How to use social media successfully
There are various approaches which can be applied to most social media platforms in order to improve the success of your activity there. This page outlines some common ideas that may be of use to you.
The success of social media is down to human communication and interaction. The way to succeed is by discussing and adapting your messages rather than broadcasting and repeating them. Put simply, this means talking with people rather than at them. Don't just push content outwards and hope people find it; use social media to ask and answer questions and encourage discussion.
- People are much more likely to trust a recommendation from a colleague, friend, or reliable contact than they are an anonymous search engine.
- Be active, but not hyperactive - although maintaining visibility and communication is important, nobody likes a spammer.
The term 'sneezers' comes from Seth Godin's ebook "Unleashing the Ideavirus" about online marketing techniques. According to Godin, sneezers are people who will willingly and positively pass on your messages to their own contacts. By telling your message to one person who in turn passes it to several more people, you can both save yourself the effort of telling everyone yourself, and also benefit from having been recommended by a trustworthy source. It may be that you know several different sneezers who each communicate with different groups of people. Consider who these people might be, and make sure you benefit from their enthusiasm. You might also consider whose messages you can sneeze onwards to your own contacts.
Social media is a great opportunity for giving away content in order to emphasise your own expertise and reputation. Passing on knowledge, information, informed opinions and best practice can help to consolidate existing relationships and develop new ones. People love being pointed at things they might find interesting or useful, in both their personal and professional lives.
The types of content that are commonly given away via social media include blog posts, videos, lectures, research papers, and links to articles and websites. The difficult part of 'go-giving' is ensuring you have enough content of sufficient quality to give away. It is easier, quicker, and cheaper to find useful content made by other people than it is to create content yourself, but it may not be as benficial in the long term.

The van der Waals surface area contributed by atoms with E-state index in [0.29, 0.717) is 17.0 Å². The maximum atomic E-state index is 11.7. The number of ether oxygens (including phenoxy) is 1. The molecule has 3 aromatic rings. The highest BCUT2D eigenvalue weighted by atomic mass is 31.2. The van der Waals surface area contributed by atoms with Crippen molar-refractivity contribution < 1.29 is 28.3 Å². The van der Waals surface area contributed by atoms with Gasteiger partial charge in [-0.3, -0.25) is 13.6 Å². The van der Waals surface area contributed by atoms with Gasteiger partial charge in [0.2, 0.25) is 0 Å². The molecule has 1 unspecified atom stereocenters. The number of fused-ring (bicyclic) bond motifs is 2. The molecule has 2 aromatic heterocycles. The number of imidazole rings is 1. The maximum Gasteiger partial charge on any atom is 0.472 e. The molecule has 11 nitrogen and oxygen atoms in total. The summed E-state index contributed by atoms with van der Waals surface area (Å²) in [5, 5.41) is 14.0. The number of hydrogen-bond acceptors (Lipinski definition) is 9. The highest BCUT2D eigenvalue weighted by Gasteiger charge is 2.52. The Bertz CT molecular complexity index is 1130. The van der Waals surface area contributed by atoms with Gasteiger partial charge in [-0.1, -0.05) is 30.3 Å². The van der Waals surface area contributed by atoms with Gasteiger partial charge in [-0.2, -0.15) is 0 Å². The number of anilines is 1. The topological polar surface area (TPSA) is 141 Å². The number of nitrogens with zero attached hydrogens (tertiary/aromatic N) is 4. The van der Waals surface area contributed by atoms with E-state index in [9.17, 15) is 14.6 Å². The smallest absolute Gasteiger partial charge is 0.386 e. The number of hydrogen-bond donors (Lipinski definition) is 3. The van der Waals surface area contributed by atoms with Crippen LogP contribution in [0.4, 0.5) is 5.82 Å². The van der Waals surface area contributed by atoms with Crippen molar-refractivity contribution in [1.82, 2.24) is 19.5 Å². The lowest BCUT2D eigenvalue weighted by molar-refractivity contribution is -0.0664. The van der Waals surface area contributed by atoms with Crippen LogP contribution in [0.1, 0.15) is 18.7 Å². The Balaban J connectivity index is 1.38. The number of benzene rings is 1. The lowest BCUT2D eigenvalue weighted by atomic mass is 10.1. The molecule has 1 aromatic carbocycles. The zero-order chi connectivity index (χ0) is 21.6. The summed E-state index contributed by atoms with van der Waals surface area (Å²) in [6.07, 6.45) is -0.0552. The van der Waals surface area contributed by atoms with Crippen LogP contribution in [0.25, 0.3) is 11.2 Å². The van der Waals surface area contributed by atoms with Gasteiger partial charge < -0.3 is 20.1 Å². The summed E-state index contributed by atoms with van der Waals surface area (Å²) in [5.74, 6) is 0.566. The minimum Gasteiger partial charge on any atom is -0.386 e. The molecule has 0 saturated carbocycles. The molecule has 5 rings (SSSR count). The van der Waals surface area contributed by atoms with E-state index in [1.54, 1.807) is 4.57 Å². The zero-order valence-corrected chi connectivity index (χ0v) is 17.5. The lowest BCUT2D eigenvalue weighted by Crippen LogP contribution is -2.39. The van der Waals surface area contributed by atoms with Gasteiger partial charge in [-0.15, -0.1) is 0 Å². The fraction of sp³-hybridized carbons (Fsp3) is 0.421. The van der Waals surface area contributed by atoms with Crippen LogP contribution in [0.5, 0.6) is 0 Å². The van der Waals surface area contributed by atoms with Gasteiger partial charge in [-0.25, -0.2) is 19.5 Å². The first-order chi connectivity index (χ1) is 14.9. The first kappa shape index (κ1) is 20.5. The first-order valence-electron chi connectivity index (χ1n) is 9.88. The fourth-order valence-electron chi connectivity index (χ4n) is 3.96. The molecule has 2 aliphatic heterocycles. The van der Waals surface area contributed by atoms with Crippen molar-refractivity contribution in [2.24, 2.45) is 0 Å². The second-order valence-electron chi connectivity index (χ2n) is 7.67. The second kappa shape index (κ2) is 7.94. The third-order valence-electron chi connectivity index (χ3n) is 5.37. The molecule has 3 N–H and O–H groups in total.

The term "go-giving" comes from the book "The Go-Giver" by Bob Burg and John David Mann.
Social media offers many opportunities for finding out what people are saying about you, your institution, your discipline, or your industry, and thus monitor your reputation. Almost every social media platform is searchable, and there are various third-party tools that can be downloaded for free which can make this easier. If you would like to find out more about monitoring, please contact Rob Mitchell or Charlotte Sweet.
Use the right networks
Consider who you want to communicate with via social media, and then find out which networks they are already using. There is little point in trying to cultivate professional relationships via Facebook or in promoting activities for undergraduates via LinkedIn.
Social media activity is no different to any other professional undertaking, and you should consider how to measure the success of your ventures with clear objectives. For instance, do you want to use social media to drive traffic to a website? If so, you can measure your success via analytics to see if page hits have increased and if referrals are directly from your social media activity. Likewise you may want to measure downloads of a specific document, list new contacts made via online networking, or some other definable metric.